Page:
His advice was very sweet, and applicable, I think, not just to expectant moms back then - or even just to expectant moms full stop - but to any of us suffering discouragement. He says:
My dearest daughter, we must not be unjust and require from ourselves what is not in ourselves. When troubled in body and health, we must not exact from our souls anything more than acts of submission and the acceptance of our suffering . . . as for exterior actions, we must manage and do them as well as we can, and be satisfied with doing them, even without heart, languidly, and heavily . . . Have patience then with yourself . . . often offer to the eternal glory of our Creator the little creature in whose formation He has willed to make you His fellow worker.I love that last part. :) The thought that God has willed to make us fellow workers in the formation of our fellow creatures - that is the true joy of motherhood: sweet, foundational, and undeserved!
He goes on along those lines later in the letter, saying:
My dear daughter, the child who is taking shape in your womb will be a living image of the divine majesty; but while your soul, your strength, and your natural vigor is occupied with this work of pregnancy, it must grow weary and tired, and you cannot at the same time perform your ordinary exercises so actively and so gaily. But suffer lovingly this lassitude and heaviness, in consideration of the honor that God will receive from your work. It is your image that will be placed in the eternal temple of the heavenly Jerusalem, and that will be eternally regarded with pleasure by God, by angels, and by men. The saints will praise God for it, and you also will praise Him when you see it there.Wow! what thoughts! But it reminds me of Lewis' observation in The Weight of Glory, that you never talk with a mere mortal, that every human being you behold is an eternal creature, destined someday to be a hideous nightmare, or a glorious being you would be tempted to worship could you see it properly . . . there is nothing "mere" about the work of pregnancy, though it is at the same time so work-a-day, so ordinary, and the extraordinary part of it is none of our own doing . . .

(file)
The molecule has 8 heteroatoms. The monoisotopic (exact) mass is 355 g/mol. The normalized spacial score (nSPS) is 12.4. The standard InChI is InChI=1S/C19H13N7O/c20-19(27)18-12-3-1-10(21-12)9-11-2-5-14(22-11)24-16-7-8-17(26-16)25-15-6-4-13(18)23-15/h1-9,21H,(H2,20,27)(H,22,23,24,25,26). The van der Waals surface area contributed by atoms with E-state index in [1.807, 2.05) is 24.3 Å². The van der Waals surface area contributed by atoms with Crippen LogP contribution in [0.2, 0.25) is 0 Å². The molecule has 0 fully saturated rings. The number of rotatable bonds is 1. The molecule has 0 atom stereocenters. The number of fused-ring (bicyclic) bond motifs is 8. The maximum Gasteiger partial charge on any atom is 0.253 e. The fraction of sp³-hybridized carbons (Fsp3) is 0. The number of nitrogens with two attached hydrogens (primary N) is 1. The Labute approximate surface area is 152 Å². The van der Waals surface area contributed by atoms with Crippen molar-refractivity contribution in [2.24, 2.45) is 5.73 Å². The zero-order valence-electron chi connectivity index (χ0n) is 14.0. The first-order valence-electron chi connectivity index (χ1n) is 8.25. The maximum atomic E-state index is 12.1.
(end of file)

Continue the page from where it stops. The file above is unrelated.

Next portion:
In another letter to an expectant mom, St. Francis has this to say:
I beg you to put yourself in the presence of God, and to suffer your pains before Him. Do not keep yourself from complaining; but this should be to Him, in a filial spirit, as a little child to its mother. For if it is done lovingly, there is no danger in complaining, nor in begging cure, nor in changing place, nor in getting ourselves relieved. But do this with love, and with resignation into the arms of the good will of God.That - now that seems advice for all of life. And this last, which I'm tempted to take as a life motto:
You can only give God what you have . . .Yes, and should give Him what you have. But He doesn't expect anything else. What you have? that is enough. Because He was already enough anyway.
Enough, and more than enough.
Peace of Christ to you,